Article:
Active Shooter Training: Turn Fear and Uncertainty into Courage and Confidence
Fear and uncertainty are two human emotions that prevent people from reacting or acting upon a specific event or incident.
- By Tim Easton
- Jul 31, 2018
Fear and uncertainty are two human emotions that prevent people from reacting or acting upon a specific event or incident. This is primarily due to the "unknown" factor. "If I do this, what could happen to me?" (fear). One thing you need to ask yourself is, "If I do nothing, how much worse could this situation get?" (uncertainty). The answer is simple, it can and will get much worse, more damage will be done, and more people will be injured or killed.
Courage and confidence are two human emotions that give a person the determination to act or react to an event or incident in order to, in the case of an active shooter, active threat, save their own life as well as the lives of others. You must tell yourself, "I am brave enough to try and stop the attacker with the help of others that are trained." (courage). "I was properly trained by a professional on what to do in this situation so I know what to do." "Other lives may be depending on me, I can help." (confidence). Too many times though I have heard, "I have a gun," I have my CCW so I am not worried." (Misguided courage, misguided confidence).
Only through experience and effective, realistic scenario based training can you truly gain the courage and confidence needed to act and protect yourself, family, staff, parishioners, patrons, facility and assets. It is a proven fact that the more you train for something, the better prepared you are when an incident occurs, which holds true in life whether it be your career or life.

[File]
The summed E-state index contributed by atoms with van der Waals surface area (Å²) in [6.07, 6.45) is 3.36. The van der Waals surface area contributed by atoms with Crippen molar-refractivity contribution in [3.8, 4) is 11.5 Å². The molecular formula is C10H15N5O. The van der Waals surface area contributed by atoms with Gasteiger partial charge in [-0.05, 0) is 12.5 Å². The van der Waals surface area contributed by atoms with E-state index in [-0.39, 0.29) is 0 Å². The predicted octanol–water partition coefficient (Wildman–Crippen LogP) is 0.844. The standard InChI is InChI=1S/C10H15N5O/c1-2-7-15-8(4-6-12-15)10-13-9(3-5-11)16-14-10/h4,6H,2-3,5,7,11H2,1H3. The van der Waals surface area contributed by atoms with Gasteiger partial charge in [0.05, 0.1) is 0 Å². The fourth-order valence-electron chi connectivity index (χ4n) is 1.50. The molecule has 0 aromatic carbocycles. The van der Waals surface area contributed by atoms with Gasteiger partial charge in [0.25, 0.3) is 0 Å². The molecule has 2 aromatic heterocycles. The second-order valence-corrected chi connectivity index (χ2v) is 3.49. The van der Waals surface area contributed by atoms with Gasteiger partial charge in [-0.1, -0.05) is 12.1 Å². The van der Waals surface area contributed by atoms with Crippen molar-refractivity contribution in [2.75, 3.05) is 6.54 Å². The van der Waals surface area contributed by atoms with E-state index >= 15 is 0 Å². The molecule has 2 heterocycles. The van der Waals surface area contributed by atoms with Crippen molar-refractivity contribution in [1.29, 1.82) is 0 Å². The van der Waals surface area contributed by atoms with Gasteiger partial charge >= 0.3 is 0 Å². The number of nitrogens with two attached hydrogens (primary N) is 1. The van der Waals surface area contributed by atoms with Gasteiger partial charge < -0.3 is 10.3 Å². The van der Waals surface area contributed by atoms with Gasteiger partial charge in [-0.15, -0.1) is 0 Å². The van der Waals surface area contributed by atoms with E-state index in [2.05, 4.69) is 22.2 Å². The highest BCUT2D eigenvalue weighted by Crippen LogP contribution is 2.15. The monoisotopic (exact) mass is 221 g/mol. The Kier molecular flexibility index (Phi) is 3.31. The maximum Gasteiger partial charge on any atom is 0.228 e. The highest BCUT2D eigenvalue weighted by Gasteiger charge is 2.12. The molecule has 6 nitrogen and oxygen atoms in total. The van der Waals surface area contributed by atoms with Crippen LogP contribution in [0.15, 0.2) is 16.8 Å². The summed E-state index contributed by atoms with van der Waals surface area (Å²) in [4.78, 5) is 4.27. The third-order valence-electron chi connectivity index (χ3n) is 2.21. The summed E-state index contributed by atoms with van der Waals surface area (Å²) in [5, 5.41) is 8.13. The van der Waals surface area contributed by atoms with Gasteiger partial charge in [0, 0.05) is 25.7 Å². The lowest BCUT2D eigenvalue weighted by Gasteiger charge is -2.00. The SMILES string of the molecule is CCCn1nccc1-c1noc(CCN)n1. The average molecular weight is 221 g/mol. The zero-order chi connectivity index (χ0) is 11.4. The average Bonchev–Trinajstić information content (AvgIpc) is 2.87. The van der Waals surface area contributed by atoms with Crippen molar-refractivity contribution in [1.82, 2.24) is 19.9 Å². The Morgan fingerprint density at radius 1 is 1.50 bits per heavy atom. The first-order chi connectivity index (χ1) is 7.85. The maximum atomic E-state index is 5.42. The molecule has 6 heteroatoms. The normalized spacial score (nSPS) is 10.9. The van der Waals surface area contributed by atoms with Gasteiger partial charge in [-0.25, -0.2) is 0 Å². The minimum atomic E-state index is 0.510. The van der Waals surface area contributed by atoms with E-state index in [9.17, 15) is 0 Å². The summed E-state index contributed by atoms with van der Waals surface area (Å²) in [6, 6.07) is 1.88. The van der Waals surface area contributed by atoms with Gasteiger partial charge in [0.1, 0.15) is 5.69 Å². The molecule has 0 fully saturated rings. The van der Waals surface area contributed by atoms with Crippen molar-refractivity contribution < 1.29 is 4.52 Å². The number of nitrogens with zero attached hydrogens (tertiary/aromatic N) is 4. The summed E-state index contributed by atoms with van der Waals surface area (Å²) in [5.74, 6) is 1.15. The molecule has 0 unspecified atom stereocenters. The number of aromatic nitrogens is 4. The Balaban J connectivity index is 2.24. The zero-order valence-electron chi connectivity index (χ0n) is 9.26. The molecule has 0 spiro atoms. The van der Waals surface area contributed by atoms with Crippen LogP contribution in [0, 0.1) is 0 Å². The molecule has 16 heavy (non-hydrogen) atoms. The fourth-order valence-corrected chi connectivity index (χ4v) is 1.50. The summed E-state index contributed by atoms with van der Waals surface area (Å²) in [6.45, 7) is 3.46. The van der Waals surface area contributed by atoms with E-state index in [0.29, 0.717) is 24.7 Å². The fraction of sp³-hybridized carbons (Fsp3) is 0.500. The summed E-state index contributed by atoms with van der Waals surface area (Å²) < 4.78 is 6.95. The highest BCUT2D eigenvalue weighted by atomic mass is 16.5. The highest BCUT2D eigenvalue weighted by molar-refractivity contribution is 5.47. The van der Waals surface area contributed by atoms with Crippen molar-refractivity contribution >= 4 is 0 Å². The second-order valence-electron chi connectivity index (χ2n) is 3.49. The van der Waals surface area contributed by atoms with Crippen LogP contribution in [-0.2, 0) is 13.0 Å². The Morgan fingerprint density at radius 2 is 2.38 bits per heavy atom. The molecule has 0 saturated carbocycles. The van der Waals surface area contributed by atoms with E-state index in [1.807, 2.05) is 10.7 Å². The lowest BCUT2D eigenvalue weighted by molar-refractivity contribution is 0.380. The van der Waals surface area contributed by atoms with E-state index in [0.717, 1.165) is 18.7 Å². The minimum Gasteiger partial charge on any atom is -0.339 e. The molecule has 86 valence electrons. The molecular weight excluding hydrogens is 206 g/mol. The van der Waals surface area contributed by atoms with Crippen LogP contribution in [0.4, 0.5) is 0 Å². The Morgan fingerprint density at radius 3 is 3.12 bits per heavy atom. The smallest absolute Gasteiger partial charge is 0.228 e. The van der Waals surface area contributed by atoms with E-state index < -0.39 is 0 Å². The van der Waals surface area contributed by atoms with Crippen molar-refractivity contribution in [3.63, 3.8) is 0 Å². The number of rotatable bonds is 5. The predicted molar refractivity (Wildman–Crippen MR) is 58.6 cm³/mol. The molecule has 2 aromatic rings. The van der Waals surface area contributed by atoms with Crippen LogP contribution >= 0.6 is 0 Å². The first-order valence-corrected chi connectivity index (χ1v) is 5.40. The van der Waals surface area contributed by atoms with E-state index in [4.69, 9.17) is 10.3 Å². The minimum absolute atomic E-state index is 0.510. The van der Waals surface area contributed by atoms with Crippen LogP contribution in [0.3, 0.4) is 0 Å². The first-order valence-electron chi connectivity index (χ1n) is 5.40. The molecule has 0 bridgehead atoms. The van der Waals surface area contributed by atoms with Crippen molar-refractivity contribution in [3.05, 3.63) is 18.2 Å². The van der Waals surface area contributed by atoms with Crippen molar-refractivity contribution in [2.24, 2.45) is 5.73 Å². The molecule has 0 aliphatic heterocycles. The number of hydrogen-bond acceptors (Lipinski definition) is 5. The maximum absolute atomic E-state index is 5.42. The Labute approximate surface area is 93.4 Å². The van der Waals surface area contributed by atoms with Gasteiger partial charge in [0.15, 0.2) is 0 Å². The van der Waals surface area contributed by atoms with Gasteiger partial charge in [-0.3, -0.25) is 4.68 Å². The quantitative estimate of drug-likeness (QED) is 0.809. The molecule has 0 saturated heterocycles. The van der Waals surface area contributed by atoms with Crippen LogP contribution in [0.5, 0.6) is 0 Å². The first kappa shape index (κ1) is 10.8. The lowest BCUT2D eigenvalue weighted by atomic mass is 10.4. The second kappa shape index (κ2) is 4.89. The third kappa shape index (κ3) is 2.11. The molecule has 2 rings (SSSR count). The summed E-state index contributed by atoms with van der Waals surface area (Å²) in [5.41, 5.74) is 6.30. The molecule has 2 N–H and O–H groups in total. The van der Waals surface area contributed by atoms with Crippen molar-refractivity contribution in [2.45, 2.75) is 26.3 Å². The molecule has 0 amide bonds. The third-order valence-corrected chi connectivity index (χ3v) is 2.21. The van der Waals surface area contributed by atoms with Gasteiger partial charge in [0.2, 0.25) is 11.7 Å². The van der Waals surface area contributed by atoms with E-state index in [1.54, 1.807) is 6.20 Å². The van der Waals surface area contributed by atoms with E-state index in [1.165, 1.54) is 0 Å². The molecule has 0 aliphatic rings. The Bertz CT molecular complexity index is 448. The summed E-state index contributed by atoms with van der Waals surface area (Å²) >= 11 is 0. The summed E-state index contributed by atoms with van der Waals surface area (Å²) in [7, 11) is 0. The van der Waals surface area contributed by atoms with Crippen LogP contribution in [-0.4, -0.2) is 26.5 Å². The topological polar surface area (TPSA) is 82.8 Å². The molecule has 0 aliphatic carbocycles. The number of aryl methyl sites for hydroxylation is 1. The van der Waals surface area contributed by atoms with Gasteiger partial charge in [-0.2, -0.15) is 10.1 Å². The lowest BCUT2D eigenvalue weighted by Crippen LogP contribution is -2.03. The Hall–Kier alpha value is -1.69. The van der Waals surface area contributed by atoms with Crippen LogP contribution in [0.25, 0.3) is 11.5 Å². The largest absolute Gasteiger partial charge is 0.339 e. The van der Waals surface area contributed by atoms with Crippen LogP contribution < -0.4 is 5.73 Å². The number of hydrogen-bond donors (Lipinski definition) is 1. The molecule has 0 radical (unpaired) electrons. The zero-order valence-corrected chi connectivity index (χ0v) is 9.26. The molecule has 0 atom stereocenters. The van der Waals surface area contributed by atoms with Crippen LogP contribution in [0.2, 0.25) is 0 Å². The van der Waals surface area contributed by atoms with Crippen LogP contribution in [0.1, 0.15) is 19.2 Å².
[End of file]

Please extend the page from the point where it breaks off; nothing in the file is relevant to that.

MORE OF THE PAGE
So many people have the misconception that active shooter training is only helpful in preparing for that specific incident, which couldn't be farther from the truth. Active shooter training can be useful in a wide variety of scenarios from home defense, public gatherings, a house of worship to an actual active shooter, mass shooting, event.
Too many people think that an active shooter event deals with the victims having a gun to defend themselves, which is very inaccurate. It has to do with the attacker having a gun or other weapon and how the victim(s) react to that threat. Especially considering the many gun free zones where patrons are not allowed to be armed. What do you do when you find yourself in such a situation and you are not armed? Not all active shooters use guns, they use bats or knives; however, the same best practices still apply in these situations.
From a readiness exercise we conducted at a local church, more than 55 parishioners were in attendance and the results and feedback was awesome. They all learned how quickly it can happen, how quickly it can end and the vast amount of casualties there could have been. It was unanimous that they all felt a little better informed and prepared, they also got a taste of the training that their safety team went though. They are confident that their safety team now has the knowledge, courage and confidence to protect them when an incident occurs.
Tim Easton is the owner of Castle Defense 360. Physical Security Specialist, AT-FP, Tactics Trainer, Active Shooter & IED Response Instructor.